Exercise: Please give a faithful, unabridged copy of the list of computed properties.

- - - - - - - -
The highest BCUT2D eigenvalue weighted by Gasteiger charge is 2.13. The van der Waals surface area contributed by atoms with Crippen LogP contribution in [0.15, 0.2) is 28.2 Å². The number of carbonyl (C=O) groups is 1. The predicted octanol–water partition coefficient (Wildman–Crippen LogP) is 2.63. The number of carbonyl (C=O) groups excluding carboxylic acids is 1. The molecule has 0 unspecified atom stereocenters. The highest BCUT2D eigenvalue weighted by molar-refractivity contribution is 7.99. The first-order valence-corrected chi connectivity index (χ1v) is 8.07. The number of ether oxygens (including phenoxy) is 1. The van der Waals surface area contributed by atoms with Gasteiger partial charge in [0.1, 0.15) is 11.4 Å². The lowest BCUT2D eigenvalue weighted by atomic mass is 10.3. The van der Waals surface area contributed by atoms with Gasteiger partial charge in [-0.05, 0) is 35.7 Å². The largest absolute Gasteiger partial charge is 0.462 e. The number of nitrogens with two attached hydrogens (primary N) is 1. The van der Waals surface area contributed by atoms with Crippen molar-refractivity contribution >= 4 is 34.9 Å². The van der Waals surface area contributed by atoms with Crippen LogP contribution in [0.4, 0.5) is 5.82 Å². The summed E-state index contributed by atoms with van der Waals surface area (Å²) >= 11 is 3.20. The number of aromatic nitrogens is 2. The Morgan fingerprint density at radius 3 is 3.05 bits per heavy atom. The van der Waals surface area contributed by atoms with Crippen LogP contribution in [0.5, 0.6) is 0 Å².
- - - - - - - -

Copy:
The highest BCUT2D eigenvalue weighted by Gasteiger charge is 2.13. The van der Waals surface area contributed by atoms with Crippen LogP contribution in [0.15, 0.2) is 28.2 Å². The number of carbonyl (C=O) groups is 1. The predicted octanol–water partition coefficient (Wildman–Crippen LogP) is 2.63. The number of carbonyl (C=O) groups excluding carboxylic acids is 1. The molecule has 0 unspecified atom stereocenters. The highest BCUT2D eigenvalue weighted by molar-refractivity contribution is 7.99. The first-order valence-corrected chi connectivity index (χ1v) is 8.07. The number of ether oxygens (including phenoxy) is 1. The van der Waals surface area contributed by atoms with Gasteiger partial charge in [0.1, 0.15) is 11.4 Å². The lowest BCUT2D eigenvalue weighted by atomic mass is 10.3. The van der Waals surface area contributed by atoms with Gasteiger partial charge in [-0.05, 0) is 35.7 Å². The largest absolute Gasteiger partial charge is 0.462 e. The number of nitrogens with two attached hydrogens (primary N) is 1. The van der Waals surface area contributed by atoms with Crippen molar-refractivity contribution >= 4 is 34.9 Å². The van der Waals surface area contributed by atoms with Crippen LogP contribution in [0.4, 0.5) is 5.82 Å². The summed E-state index contributed by atoms with van der Waals surface area (Å²) >= 11 is 3.20. The number of aromatic nitrogens is 2. The Morgan fingerprint density at radius 3 is 3.05 bits per heavy atom. The van der Waals surface area contributed by atoms with Crippen LogP contribution in [0.5, 0.6) is 0 Å².